Looking for some inspiration to spark your next design? Below we share our thoughts on user onboarding, feedback and empty states. In the coming weeks we’ll be sharing more on research, user testing, iteration in the design process and analytics, so stay tuned!
One of the most overlooked aspects of a mobile product is user onboarding, yet arguably one of the most important. It’s the first impression of your brand and product that new users will have. Onboarding doesn’t stop once a user finishes the first launch walkthrough, it continues and educates the user until they have ideally completed all actions that are associated with engagement and retention.
In order to create the most value for new users, three main points should be addressed:
- What need does the app fulfill?
- What does the app do?
- Why is it unique?
Recently we’ve been using the Hook Model when designing onboarding experiences. By doing so we not only reinforce specific behaviours but start the habit-forming usage we are looking for to generate retention.
It follows a simple approach, when people are searching for information or performing a task they should be rewarded and their behaviour should be reinforced in three ways:
- The Tribe – Social proof by showing people they are a part of something bigger than themselves.
- The Hunt – What information or experience are we giving users that they need or want?
- The Self – What is the unique value proposition we are offering? How will this product improve the user’s life.
The image below shows how we applied the Hook Model to our own onboarding in Transit 360.
Following the same idea as above, rewarding people and reinforcing when they complete an action is key to increasing their engagement. Imagine if you were never told “good job” for completing work or a task, you would probably stop doing it and find something else to do where people recognized your hard work. Feedback also acts as a communication mechanism to let users know if they’ve completed a task successfully or not.
Apple’s Mail for example is an application you may use daily that plays a “Woosh” sound as mail leaves your outbox and sends to your recipient, reinforcing that the action took place. Another example of UI feedback is the use of highlight states when a user taps a button to reinforce their action has taken place.
In Transit 360 we use a modal HUD to show confirmation and feedback that a favourite has been added. We also fill route and stop favourite icons to show at a glance if a route or stop has been added as a favourite.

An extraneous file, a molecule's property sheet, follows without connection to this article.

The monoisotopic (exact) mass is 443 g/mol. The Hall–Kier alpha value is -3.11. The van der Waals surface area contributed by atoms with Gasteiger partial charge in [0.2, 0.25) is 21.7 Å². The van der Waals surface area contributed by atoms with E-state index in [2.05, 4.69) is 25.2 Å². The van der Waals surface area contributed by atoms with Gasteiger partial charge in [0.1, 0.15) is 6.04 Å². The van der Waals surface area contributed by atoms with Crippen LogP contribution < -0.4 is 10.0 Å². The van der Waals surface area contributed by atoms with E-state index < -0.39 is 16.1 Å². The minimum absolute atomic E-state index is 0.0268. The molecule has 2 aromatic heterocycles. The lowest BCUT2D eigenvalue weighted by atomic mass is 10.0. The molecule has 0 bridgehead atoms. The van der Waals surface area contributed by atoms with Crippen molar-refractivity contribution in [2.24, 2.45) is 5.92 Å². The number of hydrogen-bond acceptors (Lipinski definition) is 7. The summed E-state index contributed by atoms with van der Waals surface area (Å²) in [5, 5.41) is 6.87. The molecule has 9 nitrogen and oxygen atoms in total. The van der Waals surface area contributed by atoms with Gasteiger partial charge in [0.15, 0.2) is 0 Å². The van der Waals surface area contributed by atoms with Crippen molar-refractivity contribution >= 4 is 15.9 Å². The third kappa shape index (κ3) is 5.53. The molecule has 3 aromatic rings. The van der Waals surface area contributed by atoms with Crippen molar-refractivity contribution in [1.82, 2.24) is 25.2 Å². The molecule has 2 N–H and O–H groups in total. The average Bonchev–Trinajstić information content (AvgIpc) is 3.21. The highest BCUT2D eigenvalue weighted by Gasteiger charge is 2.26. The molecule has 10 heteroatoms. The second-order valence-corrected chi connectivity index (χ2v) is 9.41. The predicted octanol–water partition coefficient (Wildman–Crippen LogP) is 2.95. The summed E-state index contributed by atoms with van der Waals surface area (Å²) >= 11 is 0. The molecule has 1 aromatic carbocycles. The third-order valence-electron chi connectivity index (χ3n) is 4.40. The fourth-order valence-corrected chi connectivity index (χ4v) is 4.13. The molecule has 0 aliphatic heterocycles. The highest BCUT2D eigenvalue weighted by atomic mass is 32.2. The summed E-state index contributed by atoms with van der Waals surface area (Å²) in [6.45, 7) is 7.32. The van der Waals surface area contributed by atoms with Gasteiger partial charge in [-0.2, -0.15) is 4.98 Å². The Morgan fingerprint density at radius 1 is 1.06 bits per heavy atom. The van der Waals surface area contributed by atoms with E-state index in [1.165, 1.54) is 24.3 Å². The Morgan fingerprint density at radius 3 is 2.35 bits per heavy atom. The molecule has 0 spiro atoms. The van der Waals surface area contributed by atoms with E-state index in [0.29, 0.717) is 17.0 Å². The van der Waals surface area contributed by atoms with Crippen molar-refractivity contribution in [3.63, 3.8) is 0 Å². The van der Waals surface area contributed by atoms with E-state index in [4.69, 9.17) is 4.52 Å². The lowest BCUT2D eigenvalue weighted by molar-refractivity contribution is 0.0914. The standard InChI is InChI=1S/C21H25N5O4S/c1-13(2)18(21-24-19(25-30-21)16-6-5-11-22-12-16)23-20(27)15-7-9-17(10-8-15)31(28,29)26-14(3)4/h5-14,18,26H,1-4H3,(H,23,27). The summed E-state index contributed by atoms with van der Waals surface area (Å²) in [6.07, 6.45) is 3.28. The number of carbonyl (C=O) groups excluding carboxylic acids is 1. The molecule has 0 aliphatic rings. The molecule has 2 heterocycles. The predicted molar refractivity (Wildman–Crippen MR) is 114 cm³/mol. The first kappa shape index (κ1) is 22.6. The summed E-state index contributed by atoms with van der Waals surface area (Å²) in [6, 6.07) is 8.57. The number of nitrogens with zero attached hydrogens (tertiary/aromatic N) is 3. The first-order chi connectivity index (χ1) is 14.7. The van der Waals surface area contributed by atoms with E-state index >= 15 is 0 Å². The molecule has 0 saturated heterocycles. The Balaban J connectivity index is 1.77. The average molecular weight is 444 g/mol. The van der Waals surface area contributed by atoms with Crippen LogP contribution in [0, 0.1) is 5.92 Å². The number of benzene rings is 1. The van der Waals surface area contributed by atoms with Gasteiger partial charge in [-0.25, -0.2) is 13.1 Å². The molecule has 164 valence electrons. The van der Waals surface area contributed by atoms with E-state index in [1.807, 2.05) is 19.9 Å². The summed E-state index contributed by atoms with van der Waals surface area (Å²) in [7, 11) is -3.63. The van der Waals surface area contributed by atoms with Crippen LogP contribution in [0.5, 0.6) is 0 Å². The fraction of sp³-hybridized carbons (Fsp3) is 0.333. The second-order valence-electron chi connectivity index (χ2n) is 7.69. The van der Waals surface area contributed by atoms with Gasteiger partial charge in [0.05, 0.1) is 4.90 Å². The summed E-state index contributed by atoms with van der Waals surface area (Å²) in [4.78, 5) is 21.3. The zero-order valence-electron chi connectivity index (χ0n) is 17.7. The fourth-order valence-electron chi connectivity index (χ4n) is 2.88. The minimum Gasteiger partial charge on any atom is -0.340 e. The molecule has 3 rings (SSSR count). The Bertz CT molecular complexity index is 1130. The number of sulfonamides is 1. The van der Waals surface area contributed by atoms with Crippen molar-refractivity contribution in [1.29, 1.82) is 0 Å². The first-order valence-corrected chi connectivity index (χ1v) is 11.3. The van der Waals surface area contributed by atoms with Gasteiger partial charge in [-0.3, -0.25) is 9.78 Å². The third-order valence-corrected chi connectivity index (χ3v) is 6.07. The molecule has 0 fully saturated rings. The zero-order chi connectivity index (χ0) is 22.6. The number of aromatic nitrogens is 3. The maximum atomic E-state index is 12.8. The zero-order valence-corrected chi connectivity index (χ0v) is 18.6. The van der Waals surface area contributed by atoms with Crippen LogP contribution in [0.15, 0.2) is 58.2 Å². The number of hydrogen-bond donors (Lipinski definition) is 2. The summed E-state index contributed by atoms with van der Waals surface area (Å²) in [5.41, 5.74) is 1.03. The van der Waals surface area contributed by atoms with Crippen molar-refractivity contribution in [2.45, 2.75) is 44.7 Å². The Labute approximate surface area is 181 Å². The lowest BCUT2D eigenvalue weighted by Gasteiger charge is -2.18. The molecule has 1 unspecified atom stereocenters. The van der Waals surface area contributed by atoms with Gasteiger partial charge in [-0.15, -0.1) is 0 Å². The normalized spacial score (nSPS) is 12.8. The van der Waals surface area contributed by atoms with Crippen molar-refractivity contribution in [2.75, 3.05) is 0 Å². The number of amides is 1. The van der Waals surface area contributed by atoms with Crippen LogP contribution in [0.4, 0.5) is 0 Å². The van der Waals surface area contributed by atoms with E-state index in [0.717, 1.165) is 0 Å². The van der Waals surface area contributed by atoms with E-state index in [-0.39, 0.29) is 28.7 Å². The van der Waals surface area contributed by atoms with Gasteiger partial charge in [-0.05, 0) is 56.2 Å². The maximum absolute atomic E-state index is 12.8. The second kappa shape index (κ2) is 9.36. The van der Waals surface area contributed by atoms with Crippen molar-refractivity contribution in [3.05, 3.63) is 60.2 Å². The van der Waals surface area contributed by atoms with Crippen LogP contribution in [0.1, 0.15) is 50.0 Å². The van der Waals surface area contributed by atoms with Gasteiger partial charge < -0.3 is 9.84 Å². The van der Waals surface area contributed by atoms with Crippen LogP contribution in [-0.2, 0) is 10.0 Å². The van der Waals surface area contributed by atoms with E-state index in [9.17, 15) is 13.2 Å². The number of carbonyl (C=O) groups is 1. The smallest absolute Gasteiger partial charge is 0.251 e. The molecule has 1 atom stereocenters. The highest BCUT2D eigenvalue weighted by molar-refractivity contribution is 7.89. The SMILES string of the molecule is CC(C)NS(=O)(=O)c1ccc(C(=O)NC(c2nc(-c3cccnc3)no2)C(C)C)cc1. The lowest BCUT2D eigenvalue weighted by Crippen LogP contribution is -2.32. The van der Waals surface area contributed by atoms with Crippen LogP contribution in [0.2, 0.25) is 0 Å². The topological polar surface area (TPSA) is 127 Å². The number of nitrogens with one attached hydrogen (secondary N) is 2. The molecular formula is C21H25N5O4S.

We’ve all experienced this situation before when downloading a new app for the first time, especially social networking apps. The screenshots look great and the reviews are encouraging so you commit and download the app. Then once you get through onboarding (hopefully there was onboarding), you navigate to your profile to see it empty and bare with no instruction, data, or call to action on how to fill your profile. Other users of the app have profiles filled with photos and information about themselves and you start to wonder how you can update your profile too.
Empty states eliminate this problem because they are designed to educate the user on what they can do in this area of the app.
As mentioned before, Transit 360 offers commuters the ability to add favourite stops and routes. When they first download the app they don’t have any, but we know commuters who add favourites tend to use the app longer and find it more valuable. You’ll see from our homescreen that we provide a call to action and encourage new users to add favourites. When they tap on the call to action we educate them on how to add a favourite and show them every area in the app where they can add one.
At MindSea the goal with every design is to give the end-user the most enjoyable, rewarding experience possible. This means going beyond just making a mobile app easy to use, it means the user should be delighted by the product. It makes their life easier, more efficient and more rewarding just by using it. It is the overall impression the app gives, not just the first time, but every time the user comes back to it. It solves a problem in their life, something that was missing before but is now filled. This is tough to get right, but what we strive for.
Stay tuned for another article we’ll be sharing in the coming weeks where we’ll discuss iteration in the design process, research, user testing and analytics.
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